Brain insulin action regulates hypothalamic glucose sensing and the counterregulatory response to hypoglycemia

Kelly A. Diggs-Andrews, Xuezhao Zhang, Zhentao Song, Dorit Daphna-Iken, Vanessa H. Routh, Simon J. Fisher

Research output: Contribution to journalArticlepeer-review

83 Scopus citations

Abstract

OBJECTIVE - An impaired ability to sense and appropriately respond to insulin-induced hypoglycemia is a common and serious complication faced by insulin-treated diabetic patients. This study tests the hypothesis that insulin acts directly in the brain to regulate critical glucose-sensing neurons in the hypothalamus to mediate the counterregulatory response to hypoglycemia. RESEARCH DESIGN AND METHODS - To delineate insulin actions in the brain, neuron-specific insulin receptor knockout (NIRKO) mice and littermate controls were subjected to graded hypoglycemic (100, 70, 50, and 30 mg/dl) hyperinsulinemic (20 mU/kg/min) clamps and nonhypoglycemic stressors (e.g., restraint, heat). Subsequently, counterregulatory responses, hypothalamic neuronal activation (with transcriptional marker c-fos), and regional brain glucose uptake (via 14C-2deoxyglucose autoradiography) were measured. Additionally, electrophysiological activity of individual glucose-inhibited neurons and hypothalamic glucose sensing protein expression (GLUTs, glucokinase) were measured. RESULTS - NIRKO mice revealed a glycemia-dependent impairment in the sympathoadrenal response to hypoglycemia and demonstrated markedly reduced (3-fold) hypothalamic c-fos activation in response to hypoglycemia but not other stressors. Glucose-inhibited neurons in the ventromedial hypothalamus of NIRKO mice displayed significantly blunted glucose responsiveness (membrane potential and input resistance responses were blunted 66 and 80%, respectively). Further, hypothalamic expression of the insulin-responsive GLUT 4, but not glucokinase, was reduced by 30% in NIRKO mice while regional brain glucose uptake remained unaltered. CONCLUSIONS - Chronically, insulin acts in the brain to regulate the counterregulatory response to hypoglycemia by directly altering glucose sensing in hypothalamic neurons and shifting the glycemic levels necessary to elicit a normal sympathoadrenal response.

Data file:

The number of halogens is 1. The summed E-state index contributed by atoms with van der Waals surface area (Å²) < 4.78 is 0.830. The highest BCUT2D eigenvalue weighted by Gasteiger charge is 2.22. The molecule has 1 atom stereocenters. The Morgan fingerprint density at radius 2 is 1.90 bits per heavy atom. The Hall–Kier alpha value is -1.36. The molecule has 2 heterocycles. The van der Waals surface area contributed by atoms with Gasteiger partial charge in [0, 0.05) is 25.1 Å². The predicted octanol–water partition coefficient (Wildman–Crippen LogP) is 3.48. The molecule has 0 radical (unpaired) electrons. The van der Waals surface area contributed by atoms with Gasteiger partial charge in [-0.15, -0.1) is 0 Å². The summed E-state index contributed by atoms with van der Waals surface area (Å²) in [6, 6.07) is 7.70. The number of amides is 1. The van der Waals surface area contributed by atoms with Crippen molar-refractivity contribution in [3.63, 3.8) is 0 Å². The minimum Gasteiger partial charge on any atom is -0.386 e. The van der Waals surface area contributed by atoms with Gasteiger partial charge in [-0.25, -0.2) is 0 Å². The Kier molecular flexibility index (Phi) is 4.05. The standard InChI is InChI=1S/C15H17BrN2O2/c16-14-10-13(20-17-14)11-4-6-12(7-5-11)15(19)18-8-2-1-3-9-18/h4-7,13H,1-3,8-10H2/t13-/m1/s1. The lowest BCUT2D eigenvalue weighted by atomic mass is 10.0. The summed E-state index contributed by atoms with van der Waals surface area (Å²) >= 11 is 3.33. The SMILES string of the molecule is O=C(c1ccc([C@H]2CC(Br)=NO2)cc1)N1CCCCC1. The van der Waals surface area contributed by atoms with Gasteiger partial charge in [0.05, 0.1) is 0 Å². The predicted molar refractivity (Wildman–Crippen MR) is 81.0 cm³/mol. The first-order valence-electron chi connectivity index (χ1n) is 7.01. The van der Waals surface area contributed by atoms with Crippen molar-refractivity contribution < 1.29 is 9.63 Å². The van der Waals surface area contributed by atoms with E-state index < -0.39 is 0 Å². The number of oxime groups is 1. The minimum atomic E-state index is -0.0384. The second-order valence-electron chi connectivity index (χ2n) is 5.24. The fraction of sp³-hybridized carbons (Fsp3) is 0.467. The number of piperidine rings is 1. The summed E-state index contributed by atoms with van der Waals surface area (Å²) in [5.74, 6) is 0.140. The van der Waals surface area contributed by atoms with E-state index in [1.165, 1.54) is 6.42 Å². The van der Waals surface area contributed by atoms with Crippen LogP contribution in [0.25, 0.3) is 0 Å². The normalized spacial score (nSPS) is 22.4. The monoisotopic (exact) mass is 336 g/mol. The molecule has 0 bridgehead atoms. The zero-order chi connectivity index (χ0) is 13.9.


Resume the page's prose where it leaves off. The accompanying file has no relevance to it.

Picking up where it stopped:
Original languageEnglish
Pages (from-to)2271-2280
Number of pages10
JournalDiabetes
Volume59
Issue number9
DOIs
StatePublished - Sep 2010

ASJC Scopus subject areas

  • Internal Medicine
  • Endocrinology, Diabetes and Metabolism

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